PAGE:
First CME strikes Earth, sparks a RAGING solar storm; second arriving soon
The first of the two expected CME struck the Earth in the late hours yesterday, sparking a solar storm. Now, the second one is expected to hit today, June 21, further intensifying the storm.
Yesterday, it was reported that two separate coronal mass ejections (CME) are set to strike the Earth between July 20-22, and the double solar storm produced as an effect could reach a high intensity. The Space Weather Prediction Center (SWPC) division of the National Oceanic and Atmospheric Administration (NOAA) has confirmed that the first of the two CME clouds has struck our planet. As the solar storm rages on, the second CME is also expected to hit within a few hours.
According to a report by SpaceWeather.com, “A CME just hit Earth's magnetic field (July 20th at 1651 UT). This is the first of two CMEs forecasters have been tracking en route to Earth. The second should reach our planet tomorrow, July 21st”. The report also highlighted that the combined effect of these two CMEs can spark an intense geomagnetic storm with high-latitude auroras. In the worst-case scenario, the storm can even reach G3-class intensity.
Solar storm to intensify today
While the exact impact of the first CME strike is not known, the solar storm produced is believed to be a minor one. But that is no reason to rejoice, as the second one may hit at any time. And if additional solar winds also strike the magnetosphere during the same period, the end result may be a major G3-class geomagnetic storm.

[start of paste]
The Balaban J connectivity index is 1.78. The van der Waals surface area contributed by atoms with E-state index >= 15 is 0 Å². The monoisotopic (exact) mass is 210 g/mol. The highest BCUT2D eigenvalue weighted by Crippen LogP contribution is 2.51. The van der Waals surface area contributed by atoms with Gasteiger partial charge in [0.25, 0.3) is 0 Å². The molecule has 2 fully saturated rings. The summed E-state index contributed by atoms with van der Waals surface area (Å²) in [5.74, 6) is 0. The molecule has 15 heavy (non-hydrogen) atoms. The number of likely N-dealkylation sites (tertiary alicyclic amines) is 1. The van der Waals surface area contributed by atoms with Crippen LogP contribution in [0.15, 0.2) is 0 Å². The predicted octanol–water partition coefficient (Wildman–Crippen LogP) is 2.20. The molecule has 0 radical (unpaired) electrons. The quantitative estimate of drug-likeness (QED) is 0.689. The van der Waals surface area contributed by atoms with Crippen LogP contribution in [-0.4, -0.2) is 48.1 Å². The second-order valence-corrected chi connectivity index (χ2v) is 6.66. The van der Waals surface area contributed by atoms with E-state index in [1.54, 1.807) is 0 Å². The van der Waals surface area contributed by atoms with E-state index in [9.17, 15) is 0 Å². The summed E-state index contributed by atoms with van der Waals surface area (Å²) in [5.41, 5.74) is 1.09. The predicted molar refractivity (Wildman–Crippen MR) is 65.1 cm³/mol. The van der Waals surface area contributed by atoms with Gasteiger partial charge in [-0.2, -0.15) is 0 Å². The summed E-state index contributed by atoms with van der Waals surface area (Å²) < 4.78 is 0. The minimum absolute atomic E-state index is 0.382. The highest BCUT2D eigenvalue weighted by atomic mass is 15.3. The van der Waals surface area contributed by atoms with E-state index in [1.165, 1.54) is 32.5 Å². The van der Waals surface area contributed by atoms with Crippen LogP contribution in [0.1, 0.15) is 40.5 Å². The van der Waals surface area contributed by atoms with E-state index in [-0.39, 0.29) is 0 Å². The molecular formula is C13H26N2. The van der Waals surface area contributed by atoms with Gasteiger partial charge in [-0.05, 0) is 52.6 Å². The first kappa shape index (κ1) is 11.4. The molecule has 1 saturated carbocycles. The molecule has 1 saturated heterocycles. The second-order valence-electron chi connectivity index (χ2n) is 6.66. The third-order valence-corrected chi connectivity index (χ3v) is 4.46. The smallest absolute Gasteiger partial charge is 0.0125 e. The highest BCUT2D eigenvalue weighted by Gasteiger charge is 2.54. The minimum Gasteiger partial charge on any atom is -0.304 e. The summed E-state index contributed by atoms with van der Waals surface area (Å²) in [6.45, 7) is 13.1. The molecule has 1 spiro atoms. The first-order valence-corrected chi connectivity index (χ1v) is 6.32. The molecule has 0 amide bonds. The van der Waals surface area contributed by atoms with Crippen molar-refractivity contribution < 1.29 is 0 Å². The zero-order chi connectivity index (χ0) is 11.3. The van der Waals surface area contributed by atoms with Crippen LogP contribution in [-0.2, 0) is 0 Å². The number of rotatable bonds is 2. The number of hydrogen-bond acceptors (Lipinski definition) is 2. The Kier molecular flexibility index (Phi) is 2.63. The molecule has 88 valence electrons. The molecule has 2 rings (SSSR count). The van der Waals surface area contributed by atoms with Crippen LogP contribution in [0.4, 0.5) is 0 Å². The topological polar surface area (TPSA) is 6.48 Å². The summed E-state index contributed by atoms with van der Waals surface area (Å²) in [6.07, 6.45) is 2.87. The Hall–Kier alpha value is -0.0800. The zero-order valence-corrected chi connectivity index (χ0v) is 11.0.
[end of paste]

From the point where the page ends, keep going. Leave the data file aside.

Such storms can be potentially dangerous and can damage our technology infrastructure in multiple ways. They can disrupt GPS, hamper mobile networks and the internet, and even cause a massive power outage by corrupting the power grids. Even the electronic devices on Earth are not safe from malfunctioning.
Astronomers are continuing to track the CME to understand its intensity and know whether things can get further complicated than at present.
The role of the NASA Solar Dynamics Observatory
The NASA Solar Dynamics Observatory (SDO) carries a full suite of instruments to observe the Sun and has been doing so since 2010. It uses three very crucial instruments to collect data from various solar activities. They include the Helioseismic and Magnetic Imager (HMI) which takes high-resolution measurements of the longitudinal and vector magnetic field over the entire visible solar disk, Extreme Ultraviolet Variability Experiment (EVE) which measures the Sun's extreme ultraviolet irradiance, and Atmospheric Imaging Assembly (AIA) which provides continuous full-disk observations of the solar chromosphere and corona in seven extreme ultraviolet (EUV) channels.
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